Behind our house chimes four-part harmony, 200 voices singing strong. Just one block away, another choir belts out a resonating song that rides through the steamy tropical air. Bells are tolling, and drums are beating. It’s 7:00 AM. Even though Rob and I don’t attend church, it sometimes feels like we do, simply through osmosis.
It’s Sunday in Neiafu, a day full of singing at church … and not much else. Tonga is an incredibly religious place, full of a variety of Christian derivates. You know how Seattle has a Starbucks on every corner? Well, Neiafu has more churches than Seattle has coffee shops. Luckily, the music that the Tongans belt out beats any elevator muzak you hear in coffee shops.
The sacred Sunday has been a theme throughout the Pacific islands we’ve visited. Towns are deserted, and visitors have to fend for themselves. Another unifying theme is the music — the Polynesians seem to have a harmonizing gene that skips most white folks. It’s impressive. Here in Tonga, they go to church twice on Sundays, and once almost every other day of the week. We don’t need an alarm clock here, since the church bells toll at 6am to wake up the congregation, 6:30am to make sure they’re getting dressed, and at 7am to signal the start of the service. Then they start beating drums. Loudly. We believe it’s to announce the entrance of the pastor/minister/reverend, but can’t say for sure (seeing as how we haven’t officially attended service yet).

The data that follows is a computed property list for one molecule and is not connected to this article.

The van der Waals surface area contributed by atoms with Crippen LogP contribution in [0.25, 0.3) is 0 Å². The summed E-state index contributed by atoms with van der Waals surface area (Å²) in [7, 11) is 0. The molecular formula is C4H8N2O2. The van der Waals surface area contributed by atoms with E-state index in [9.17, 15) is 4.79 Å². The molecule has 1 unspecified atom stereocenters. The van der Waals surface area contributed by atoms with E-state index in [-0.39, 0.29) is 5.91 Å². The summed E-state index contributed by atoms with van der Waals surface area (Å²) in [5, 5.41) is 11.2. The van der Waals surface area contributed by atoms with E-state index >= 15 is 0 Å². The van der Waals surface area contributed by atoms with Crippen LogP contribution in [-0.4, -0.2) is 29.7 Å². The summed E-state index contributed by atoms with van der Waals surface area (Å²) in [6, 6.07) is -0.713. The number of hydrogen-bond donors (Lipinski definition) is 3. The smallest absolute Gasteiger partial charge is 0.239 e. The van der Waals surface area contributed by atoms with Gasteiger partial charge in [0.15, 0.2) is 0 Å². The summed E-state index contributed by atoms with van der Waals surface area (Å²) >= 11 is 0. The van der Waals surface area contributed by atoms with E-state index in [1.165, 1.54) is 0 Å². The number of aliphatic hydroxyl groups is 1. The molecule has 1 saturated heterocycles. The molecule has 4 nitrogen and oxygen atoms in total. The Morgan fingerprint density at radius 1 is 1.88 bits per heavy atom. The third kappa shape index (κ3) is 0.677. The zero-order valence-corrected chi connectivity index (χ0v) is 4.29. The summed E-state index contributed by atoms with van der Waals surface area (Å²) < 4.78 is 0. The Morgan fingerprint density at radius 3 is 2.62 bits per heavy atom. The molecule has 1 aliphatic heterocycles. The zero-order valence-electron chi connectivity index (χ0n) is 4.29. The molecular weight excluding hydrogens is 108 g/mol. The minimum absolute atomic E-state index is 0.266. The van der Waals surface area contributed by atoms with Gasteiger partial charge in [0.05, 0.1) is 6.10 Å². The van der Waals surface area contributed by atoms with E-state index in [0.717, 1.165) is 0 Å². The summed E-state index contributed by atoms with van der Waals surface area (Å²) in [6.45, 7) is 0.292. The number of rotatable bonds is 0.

Sundays are pretty slow around here. It’s against the law to go swimming, taboo to show your shoulders, and frowned upon if you do anything besides go to church and eat with your family. All shops and stores are closed and the main street looks like a ghost town. The Tongan constitution actually states that “The Sabbath Day shall be kept holy in Tonga and no person shall practice his trade or profession or conduct any commercial undertaking on the Sabbath Day.” Bakeries are granted a special exception and open at 4:00 PM, since bread is obviously a gift from God.
The Kingdom of Tonga, along with Fiji and Samoa, were settled around 3,500 years ago by brave seafarers from western lands. These islands served as the gateway for settlement of the rest of the Pacific islands — they are the heart of Polynesian culture. Then came the Europeans in the mid-1600s, who spread Christianity like a blanket over Tongan culture and customs (and over the bare breasts and shoulders of the people, too). The constitution quoted above was written in 1875, almost 100 years after the first missionaries arrived in Tongatapu. And the missionaries just kept on comin’ — Christianity spread rapidly in the Kingdom, integrating into almost every aspect of Tongan life.
We’ll get to a church one of these Sundays, as it seems imperative to understanding and appreciating the culture we’ve chosen to live in for the next few months. Meanwhile, we’ll enjoy the church bells from the comfort of our bed, and observe the Sabbath in our own style as we wander the empty streets of Vava’u.